New use for old schools
TheStar.com – comment/editorial – New use for old schools
May 26, 2008
School boards across Ontario have been watching their enrolments fall for years as a result of rapidly declining fertility rates. That, in turn, has led to half-empty facilities and painful decisions about school closings.
But as a new report from People for Education points out, the education system is resistant to proposals to put these underused schools to better community uses.
For years, civic leaders have urged the conversion of old school buildings into community hubs that would house child-care centres, public meeting spaces, libraries and even health clinics. But the current school funding formula doesn’t give school boards the flexibility to do that.
School boards get their money from the Ministry of Education, which doesn’t handle immigration, health or municipal issues. Former University of Guelph president Mordechai Rozanski urged in a report to the province in 2002 that a cabinet level committee be set up to oversee the integration of services for families, children and youth. But while Education Minister Kathleen Wynne has finally set up a panel to look at declining enrolment, to date nothing has happened.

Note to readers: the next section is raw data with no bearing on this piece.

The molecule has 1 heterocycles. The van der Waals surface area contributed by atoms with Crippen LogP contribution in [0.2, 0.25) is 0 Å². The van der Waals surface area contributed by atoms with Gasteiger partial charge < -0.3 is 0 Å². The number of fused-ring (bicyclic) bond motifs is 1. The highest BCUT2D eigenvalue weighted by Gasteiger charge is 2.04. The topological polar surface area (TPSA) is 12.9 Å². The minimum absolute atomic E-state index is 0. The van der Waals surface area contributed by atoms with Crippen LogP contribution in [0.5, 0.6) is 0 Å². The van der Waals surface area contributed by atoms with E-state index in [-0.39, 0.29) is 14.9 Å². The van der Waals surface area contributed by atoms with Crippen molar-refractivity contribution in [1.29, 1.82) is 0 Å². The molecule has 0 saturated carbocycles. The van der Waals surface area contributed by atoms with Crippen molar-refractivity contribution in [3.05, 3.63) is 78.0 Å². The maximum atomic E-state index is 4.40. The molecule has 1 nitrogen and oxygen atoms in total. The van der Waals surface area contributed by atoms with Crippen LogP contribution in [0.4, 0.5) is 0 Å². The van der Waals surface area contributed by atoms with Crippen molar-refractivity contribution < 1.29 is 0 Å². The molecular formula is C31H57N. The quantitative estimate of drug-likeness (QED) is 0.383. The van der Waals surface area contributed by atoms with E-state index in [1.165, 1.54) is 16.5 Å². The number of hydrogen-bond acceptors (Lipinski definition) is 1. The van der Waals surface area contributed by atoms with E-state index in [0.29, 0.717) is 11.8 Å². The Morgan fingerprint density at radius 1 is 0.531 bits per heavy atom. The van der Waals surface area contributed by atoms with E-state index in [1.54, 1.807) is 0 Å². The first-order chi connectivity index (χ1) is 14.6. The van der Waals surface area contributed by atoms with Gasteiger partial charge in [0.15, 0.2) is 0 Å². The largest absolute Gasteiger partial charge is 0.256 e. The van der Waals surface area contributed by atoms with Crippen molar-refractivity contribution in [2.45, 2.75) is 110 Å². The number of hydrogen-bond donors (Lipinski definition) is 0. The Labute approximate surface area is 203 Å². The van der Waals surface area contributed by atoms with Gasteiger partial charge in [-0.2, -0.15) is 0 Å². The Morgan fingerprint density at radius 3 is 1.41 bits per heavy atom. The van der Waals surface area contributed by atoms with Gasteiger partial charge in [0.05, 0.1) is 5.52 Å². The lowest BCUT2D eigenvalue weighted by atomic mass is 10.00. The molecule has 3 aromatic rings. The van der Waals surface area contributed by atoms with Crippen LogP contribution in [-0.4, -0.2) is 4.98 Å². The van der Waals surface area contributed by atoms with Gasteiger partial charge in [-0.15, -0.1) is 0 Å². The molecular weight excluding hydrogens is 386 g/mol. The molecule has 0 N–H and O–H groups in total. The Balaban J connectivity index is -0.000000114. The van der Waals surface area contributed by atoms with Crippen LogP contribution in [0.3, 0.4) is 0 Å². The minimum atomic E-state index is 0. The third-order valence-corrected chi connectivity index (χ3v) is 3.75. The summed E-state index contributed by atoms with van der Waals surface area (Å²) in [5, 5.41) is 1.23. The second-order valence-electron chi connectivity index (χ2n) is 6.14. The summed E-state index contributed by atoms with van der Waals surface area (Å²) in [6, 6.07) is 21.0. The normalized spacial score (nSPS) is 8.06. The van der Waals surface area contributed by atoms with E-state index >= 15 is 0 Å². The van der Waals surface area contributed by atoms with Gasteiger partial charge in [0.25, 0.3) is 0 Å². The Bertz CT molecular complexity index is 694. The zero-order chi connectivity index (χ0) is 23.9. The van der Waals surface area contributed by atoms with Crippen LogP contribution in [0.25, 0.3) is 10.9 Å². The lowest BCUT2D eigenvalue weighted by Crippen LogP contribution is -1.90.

Meanwhile, the Toronto public school board has begun a review of every school in its system. Former mayor David Crombie last week produced an interim report on what to do with 98 school board properties that have already been deemed surplus.
The report says that, by selling off or redeveloping one-third of these properties, the board could pocket $100 million for other uses. If the report’s proposal is adopted, by law the board would first have to offer the properties to other school boards and government agencies before putting them on the open market.
As school boards across Ontario wrestle with such decisions, the province should show leadership in this area to ensure that enlightened choices are made about the future of these community hubs.